On the spectrum of the world’s coolest canines, dachshunds can come up a little short. But in a new performance piece at the World Stage festival, the lowly pups are moving out of the doghouse and into the United Nations. For Dachshund UN—basically, your high school model UN, but with dogs—three dozen doxies will be individually assigned to bark on behalf of 36 different countries. The team behind the show explains why there’s no better breed for the job (with some help from participating pooch Euie).
1. Dachshund UN’s creator, artist Bennett Miller, says he chose the breed because like the UN, an organization with a complex and often conflicting array of duties, the dachshund’s body is one where the form doesn’t quite suit its function.
2. “When you make up the UN assembly of [dachshunds], there’s racial diversity similar to what we have within humanity. They’re the only dog that’s like that,” Miller says. Within the breed, there are three types (long-haired, short-haired, and wire-haired), three sizes (standard, miniature, and the very petite kaninchen, which is German for “rabbit”), and a variety of different colourings and markings.
3. Though its elongated body is what makes the dachshund unique, it’s also the root of many severe health problems. Spinal injuries are among the most common issues that affect the breed.
4. Harbourfront Centre artistic associate in performing arts Sky Fairchild-Waller helped adapt Miller’s scaled-down model UN structure to the Enwave Theatre, which meant he had to become intimately familiar with how dachshunds move. “When we have dogs the size of The Rock’s forearm on a giant structure, we want to make sure they’re contained, in case they feel like doing a little skydiving,” he says. “I’m thinking: How long are their legs? How high does the wood need to be? How comfortable are they sitting? Do they like to lie down? Can they jump, and if so, how high?”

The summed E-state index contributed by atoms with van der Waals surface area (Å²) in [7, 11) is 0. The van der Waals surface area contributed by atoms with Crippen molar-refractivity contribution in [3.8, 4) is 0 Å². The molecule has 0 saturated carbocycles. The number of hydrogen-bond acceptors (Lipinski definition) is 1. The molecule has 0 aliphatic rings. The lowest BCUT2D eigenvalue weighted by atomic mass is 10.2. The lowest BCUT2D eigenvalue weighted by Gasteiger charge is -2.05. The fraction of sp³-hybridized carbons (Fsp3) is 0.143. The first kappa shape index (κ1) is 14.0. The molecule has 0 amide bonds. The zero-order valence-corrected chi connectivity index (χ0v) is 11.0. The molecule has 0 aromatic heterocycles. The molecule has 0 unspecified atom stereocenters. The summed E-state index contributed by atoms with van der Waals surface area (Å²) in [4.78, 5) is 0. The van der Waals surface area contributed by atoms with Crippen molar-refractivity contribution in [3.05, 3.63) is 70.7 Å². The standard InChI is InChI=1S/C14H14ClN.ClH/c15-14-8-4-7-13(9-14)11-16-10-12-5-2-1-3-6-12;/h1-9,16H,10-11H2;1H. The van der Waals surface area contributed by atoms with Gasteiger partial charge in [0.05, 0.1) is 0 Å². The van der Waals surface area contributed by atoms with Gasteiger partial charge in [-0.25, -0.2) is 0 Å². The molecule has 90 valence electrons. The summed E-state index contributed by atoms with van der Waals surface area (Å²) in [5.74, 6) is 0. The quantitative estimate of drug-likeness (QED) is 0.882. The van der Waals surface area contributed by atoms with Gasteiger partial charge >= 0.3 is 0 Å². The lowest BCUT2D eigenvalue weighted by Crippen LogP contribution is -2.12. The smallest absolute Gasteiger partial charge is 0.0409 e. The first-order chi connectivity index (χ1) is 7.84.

5. Toronto’s Dachshund UN is open to dogs of all abilities. Arthur, who was born without eyes, is travelling with his owner, Margaret Blackman. He’ll use a textured mat to stay in his proper place.
6. “You think of dogs, you think of Lassie running through the forest,” says Fairchild-Waller. “Yeah, that’s not the dachshund’s reality. It’s basically a cylinder with legs.” For him, the dogs’ limited mobility serves as a comment on human rights and accessibility, adding another layer to Dachshund UN.
7. Participating pups don’t need to be specially trained, just sociable—a standout quality in a breed notorious for having a loud bark and a territorial attitude.
8. “They have this sort of perfect diplomatic expression, which is quite funny and appropriate,” Miller says.
9. “When you see the U.K. have fleas, or China peeing on Uruguay, you can’t help but construct a narrative that has serious weight to it,” says Fairchild-Waller.
■ Dachshund UN has been performed eight times in total across Melbourne, Perth, Sydney, and the U.K., involving somewhere between 700 and 800 dachshunds.
■ Dachshund UN doesn’t come equipped with a cast—you have to build it from the ground up. The Toronto team began recruiting dogs around the GTA in August, spreading the word through dog walkers, rescue organizations, canine festivals, and social media. They booked 117 dogs from 24 different cities in Ontario, Quebec, and New York.
■ Miller got his pet dachshund, Ruth, after Dachshund UN performed in Perth, Australia. Fairchild-Waller jokingly predicts he’ll be “a father of nine” by the time the show wraps in Toronto. In case audiences feel similarly inspired, dachshund adoption services are available in the theatre lobby during the performances.
■ Political leaders like Napoleon, Queen Margrethe II of Denmark, Queen Elizabeth, Queen Victoria, and U.S. Presidents Grover Cleveland, Dwight D. Eisenhower, and John F. Kennedy, have all owned dachshunds.
Dachshund UN runs from Feb. 28 to March 3 at Harbourfront Centre’s Enwave Theatre, 231 Queens Quay W., 416-973-4000, harbourfrontcentre.com/worldstage.
CORRECTIONS, Feb. 28: A previous version of this story contained several errors. Sky Fairchild-Waller is an artistic associate in performing arts at Harbourfront Centre. The Dachshund UN set was designed by creator Bennett Miller. And participant Margaret Blackman and her dog are not from Montreal.